Burnout, Perceived Stress, and Job Satisfaction Among Trauma Nurses at a Level I Safety-Net Trauma Center

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Abstract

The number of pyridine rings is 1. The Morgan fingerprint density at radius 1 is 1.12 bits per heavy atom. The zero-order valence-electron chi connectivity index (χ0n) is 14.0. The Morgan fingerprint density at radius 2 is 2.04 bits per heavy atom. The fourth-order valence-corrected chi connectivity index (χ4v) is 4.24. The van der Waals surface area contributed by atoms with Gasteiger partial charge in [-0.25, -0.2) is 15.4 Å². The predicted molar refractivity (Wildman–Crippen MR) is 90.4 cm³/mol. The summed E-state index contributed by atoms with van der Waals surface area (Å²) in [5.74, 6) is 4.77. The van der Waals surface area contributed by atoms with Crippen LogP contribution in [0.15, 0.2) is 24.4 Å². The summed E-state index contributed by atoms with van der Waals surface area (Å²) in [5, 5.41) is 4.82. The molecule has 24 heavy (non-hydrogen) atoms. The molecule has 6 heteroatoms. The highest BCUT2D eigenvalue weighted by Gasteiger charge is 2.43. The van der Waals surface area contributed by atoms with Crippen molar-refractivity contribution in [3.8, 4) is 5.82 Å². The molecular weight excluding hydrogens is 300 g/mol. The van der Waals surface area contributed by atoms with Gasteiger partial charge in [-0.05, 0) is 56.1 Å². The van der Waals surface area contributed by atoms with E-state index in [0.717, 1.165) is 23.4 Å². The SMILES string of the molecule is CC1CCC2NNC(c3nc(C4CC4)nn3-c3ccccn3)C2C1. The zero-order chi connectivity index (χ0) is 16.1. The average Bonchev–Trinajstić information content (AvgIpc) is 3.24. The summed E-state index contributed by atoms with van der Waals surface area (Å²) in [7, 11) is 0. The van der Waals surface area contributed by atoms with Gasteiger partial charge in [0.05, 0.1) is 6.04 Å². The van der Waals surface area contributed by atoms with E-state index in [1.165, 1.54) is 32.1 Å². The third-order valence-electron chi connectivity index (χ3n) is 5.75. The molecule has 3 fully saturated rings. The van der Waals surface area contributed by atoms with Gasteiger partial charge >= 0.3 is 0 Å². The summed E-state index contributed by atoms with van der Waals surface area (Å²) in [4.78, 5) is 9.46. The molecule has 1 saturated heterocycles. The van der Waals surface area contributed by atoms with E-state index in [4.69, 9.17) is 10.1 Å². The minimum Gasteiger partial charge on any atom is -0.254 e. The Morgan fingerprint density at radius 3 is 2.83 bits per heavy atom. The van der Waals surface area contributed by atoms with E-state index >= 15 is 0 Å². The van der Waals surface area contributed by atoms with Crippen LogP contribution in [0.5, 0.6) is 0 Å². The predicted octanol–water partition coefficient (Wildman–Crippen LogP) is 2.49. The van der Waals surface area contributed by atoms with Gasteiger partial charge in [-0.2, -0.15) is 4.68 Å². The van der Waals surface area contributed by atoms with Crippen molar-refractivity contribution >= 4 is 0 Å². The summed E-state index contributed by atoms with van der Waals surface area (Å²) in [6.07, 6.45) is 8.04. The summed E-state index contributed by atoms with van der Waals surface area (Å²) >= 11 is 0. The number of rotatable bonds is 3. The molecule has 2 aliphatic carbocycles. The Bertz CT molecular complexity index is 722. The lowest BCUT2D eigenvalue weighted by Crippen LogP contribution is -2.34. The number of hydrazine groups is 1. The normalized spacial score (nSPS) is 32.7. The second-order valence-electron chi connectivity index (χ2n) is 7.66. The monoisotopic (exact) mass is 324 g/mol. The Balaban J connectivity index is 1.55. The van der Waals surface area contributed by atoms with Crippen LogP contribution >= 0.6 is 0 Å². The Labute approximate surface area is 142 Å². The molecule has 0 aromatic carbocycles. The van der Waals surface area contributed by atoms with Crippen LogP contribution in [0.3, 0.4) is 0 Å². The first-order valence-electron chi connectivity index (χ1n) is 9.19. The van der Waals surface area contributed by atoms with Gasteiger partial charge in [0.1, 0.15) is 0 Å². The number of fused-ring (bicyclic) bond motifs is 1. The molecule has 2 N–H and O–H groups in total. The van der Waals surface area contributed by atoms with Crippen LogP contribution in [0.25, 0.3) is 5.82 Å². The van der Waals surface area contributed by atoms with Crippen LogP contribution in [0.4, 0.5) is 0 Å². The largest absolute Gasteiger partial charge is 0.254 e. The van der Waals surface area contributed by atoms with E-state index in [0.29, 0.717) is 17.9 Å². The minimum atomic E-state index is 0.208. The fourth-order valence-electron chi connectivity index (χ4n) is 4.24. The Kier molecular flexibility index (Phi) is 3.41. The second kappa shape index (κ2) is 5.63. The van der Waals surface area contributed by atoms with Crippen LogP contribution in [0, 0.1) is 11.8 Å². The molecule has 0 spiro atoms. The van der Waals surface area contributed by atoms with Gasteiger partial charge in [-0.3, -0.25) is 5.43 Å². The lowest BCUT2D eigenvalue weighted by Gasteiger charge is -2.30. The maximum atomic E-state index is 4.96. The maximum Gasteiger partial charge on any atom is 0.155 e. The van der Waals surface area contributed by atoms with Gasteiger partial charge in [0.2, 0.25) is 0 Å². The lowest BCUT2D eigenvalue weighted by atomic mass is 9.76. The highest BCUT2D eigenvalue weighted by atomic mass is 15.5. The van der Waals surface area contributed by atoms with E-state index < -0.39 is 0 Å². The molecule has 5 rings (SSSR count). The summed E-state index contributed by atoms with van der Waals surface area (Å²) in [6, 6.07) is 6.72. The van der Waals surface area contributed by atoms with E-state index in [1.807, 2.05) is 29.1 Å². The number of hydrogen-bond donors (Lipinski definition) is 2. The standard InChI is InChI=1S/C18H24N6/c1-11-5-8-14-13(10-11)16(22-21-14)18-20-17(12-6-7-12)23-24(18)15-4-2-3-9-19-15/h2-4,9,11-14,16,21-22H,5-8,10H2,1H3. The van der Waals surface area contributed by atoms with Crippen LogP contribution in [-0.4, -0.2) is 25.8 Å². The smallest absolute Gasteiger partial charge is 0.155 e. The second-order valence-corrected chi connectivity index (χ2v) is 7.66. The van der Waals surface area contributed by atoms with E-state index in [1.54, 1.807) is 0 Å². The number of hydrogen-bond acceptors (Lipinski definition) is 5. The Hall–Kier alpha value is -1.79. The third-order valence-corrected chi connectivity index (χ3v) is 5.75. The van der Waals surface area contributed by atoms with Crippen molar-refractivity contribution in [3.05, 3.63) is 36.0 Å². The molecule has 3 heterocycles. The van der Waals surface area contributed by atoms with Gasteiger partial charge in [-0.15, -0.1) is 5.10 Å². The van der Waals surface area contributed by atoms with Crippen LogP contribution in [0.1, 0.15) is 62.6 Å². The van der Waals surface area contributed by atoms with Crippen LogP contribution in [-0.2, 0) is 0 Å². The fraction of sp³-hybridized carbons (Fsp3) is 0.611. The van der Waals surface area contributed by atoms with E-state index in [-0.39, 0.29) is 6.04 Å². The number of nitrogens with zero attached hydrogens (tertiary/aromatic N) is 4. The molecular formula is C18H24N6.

Nurses are at the forefront of our health care delivery system and have been reported to exhibit a high level of burnout. Burnout and stress in trauma nurses at a safety-net hospital can negatively impact patient care. Safety-net hospitals are confronted with unique social, financial, as well as resource problems that can potentially make the work environment frustrating. The purpose of this study was to explore the levels of burnout, stress, and job satisfaction in nurses providing care to trauma patients at a Level I safety-net trauma center. A cross-sectional survey design was used to investigate principal factors including personal and professional demographics, burnout, perceived stress, and job satisfaction. Trauma nurses working at a Level I safety-net trauma center are stressed and exhibited moderate degree of burnout. The extent of emotional exhaustion experienced by the nurses varied with work location and was highest in surgical intensive care unit nurses. The level of job satisfaction in terms of opportunities for promotion differed significantly by race and the health status of the nurses. Satisfaction with coworkers was lowest in those nurses between the ages of 60–69 years. Female nurses were more satisfied with their coworkers than male nurses. In addition, the study revealed that significant relationships exist among perceived stress, burnout, and job satisfaction. Work environment significantly impacts burnout, job satisfaction, and perceived stress experienced by trauma nurses in a safety-net hospital. Nursing administration can make an effort to understand the levels of burnout and strategically improve work environment for trauma nurses in order to minimize stressors leading to attrition and enhance job satisfaction.

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